Former Smithereen wins Sobey Art Award

Tsēmā Igharas one of 25 Canadian artists to win this year

Tsēmā Igharas. (Contributed photo)

Tsēmā Igharas. (Contributed photo)

An artist who grew up in Smithers but now lives in San Francisco has just won a prestigious art award after the guidelines for winning were changed because of COVID-19.

The Sobey Art Award normally gives out a total of $240,000 in prize money, including a top prize of $100,000 for the winner. Each of the four finalists received $25,000, and the other longlisted artists received $2,000 each.

However this year, because the pandemic made selecting and celebrating winners difficult, 25 Canadian artists were awarded $25,000 each.

Tsēmā Igharas (formerly Tamara Skubovius, but has since gotten married and uses her Tahltan name) was one of them.

“I found out that I won this week,” she said. “The surprise was the long list but the shock was from doing things differently than other years, it didn’t really register that it was happening. It set a precedent in the art world and it is a massive gesture from the organization to support 25 artists at this time,” she said.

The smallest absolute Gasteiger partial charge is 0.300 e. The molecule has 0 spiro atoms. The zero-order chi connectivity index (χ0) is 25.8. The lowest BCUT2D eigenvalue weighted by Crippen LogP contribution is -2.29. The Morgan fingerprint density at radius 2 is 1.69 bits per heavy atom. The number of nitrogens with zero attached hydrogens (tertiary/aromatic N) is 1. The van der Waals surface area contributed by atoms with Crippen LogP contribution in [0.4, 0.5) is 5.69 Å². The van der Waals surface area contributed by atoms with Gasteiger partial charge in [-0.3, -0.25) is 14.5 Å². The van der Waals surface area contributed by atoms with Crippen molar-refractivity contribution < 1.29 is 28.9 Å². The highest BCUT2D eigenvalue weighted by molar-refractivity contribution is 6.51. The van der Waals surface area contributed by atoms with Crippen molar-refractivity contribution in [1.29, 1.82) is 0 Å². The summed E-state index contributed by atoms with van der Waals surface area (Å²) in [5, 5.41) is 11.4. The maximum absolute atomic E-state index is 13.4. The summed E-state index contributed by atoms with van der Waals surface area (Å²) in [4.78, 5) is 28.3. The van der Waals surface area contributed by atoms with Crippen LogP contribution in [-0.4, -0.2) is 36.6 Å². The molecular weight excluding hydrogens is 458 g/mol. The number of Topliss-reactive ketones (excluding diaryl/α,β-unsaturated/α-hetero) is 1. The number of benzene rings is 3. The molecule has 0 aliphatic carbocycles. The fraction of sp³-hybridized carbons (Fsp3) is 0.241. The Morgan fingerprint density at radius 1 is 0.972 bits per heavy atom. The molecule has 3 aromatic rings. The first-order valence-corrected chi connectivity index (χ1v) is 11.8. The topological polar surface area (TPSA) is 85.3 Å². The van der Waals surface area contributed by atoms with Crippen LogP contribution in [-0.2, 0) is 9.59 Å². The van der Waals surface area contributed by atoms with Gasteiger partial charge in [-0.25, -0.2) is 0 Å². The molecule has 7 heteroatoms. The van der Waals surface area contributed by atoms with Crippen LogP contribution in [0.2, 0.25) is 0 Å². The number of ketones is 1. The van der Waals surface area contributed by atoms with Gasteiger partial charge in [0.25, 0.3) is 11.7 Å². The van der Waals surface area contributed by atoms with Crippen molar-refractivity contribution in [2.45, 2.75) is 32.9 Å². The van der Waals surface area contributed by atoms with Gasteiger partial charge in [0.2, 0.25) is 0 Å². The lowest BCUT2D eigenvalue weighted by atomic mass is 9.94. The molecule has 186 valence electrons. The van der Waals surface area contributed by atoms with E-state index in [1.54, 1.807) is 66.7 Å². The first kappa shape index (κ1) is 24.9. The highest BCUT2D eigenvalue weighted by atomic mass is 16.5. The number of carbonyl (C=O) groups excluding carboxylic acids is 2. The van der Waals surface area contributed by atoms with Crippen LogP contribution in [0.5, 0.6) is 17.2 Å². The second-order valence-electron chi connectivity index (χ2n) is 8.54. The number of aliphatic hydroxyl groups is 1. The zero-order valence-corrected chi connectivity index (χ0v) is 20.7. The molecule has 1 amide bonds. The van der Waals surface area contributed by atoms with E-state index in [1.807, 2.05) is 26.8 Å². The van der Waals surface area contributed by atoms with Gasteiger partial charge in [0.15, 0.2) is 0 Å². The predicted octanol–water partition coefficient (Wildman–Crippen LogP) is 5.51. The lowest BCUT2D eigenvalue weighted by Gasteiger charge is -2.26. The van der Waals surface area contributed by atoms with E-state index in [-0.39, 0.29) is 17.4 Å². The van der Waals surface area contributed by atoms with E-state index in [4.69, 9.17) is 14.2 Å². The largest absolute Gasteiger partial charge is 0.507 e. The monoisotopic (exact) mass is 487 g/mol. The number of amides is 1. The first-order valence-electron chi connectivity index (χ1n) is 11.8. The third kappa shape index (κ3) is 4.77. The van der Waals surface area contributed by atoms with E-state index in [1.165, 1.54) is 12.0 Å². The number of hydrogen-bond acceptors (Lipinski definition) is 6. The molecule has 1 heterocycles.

According to the National Gallery of Canada’s website, The Sobey Art Award is the pre-eminent prize for Canadian artists 40 and under.

Igharas was raised in Smithers and then attended Emily Carr University before obtaining her Masters Degree from OCAD (Ontario College of Art and Design) University in Toronto.

Her practice uses Potlatch methodology to create conceptual artwork connecting materials to mine sites and bodies to the land.

Igharas was recently attending an Indigenous artist conference in Sydney Australia when Prime Minister Justin Trudeau called Canadians home because of the COVID-19 pandemic.

“When I was coming home, I decided not go home to San Fransisco because they were one of the first cities in America to close everything down and I decided to wait it out at my parents’ place in Smithers,” she said.

She is still in Smithers waiting for the borders to open so she can go back home and be reunited with her husband.

Aside from getting quality time with her family, she has been growing a garden and baking bread and is starting to make art again.

“I think I went through a bit of shock. I had to isolate for two weeks because of being over overseas. I’ve been here for more than a month.”

This award and the prize money is coming at a good time for her as Igharas was recently laid off from a job that she had for seven years and all of her projects have been cancelled or delayed.

Smithers Interior News